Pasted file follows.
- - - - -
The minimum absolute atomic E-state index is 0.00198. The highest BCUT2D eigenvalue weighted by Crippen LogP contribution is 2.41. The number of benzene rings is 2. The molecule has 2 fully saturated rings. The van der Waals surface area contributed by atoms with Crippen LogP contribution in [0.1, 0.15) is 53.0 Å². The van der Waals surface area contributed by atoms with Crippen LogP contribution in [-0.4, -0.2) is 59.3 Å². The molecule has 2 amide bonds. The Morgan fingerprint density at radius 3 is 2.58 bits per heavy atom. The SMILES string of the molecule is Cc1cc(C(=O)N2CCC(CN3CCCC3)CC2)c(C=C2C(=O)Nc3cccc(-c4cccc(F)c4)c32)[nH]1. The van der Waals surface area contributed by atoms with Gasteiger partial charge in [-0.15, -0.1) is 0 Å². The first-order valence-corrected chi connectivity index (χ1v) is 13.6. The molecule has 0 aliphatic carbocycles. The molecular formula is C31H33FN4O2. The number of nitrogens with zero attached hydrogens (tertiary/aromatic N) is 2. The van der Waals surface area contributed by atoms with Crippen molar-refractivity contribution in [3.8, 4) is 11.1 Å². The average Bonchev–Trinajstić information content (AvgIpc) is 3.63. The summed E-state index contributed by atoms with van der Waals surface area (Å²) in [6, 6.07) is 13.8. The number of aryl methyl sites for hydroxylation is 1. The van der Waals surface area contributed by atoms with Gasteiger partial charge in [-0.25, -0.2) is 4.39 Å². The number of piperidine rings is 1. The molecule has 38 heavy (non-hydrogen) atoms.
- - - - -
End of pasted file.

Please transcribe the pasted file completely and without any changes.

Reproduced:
The minimum absolute atomic E-state index is 0.00198. The highest BCUT2D eigenvalue weighted by Crippen LogP contribution is 2.41. The number of benzene rings is 2. The molecule has 2 fully saturated rings. The van der Waals surface area contributed by atoms with Crippen LogP contribution in [0.1, 0.15) is 53.0 Å². The van der Waals surface area contributed by atoms with Crippen LogP contribution in [-0.4, -0.2) is 59.3 Å². The molecule has 2 amide bonds. The Morgan fingerprint density at radius 3 is 2.58 bits per heavy atom. The SMILES string of the molecule is Cc1cc(C(=O)N2CCC(CN3CCCC3)CC2)c(C=C2C(=O)Nc3cccc(-c4cccc(F)c4)c32)[nH]1. The van der Waals surface area contributed by atoms with Gasteiger partial charge in [-0.15, -0.1) is 0 Å². The first-order valence-corrected chi connectivity index (χ1v) is 13.6. The molecule has 0 aliphatic carbocycles. The molecular formula is C31H33FN4O2. The number of nitrogens with zero attached hydrogens (tertiary/aromatic N) is 2. The van der Waals surface area contributed by atoms with Crippen molar-refractivity contribution in [3.8, 4) is 11.1 Å². The average Bonchev–Trinajstić information content (AvgIpc) is 3.63. The summed E-state index contributed by atoms with van der Waals surface area (Å²) in [6, 6.07) is 13.8. The number of aryl methyl sites for hydroxylation is 1. The van der Waals surface area contributed by atoms with Gasteiger partial charge in [-0.25, -0.2) is 4.39 Å². The number of piperidine rings is 1. The molecule has 38 heavy (non-hydrogen) atoms.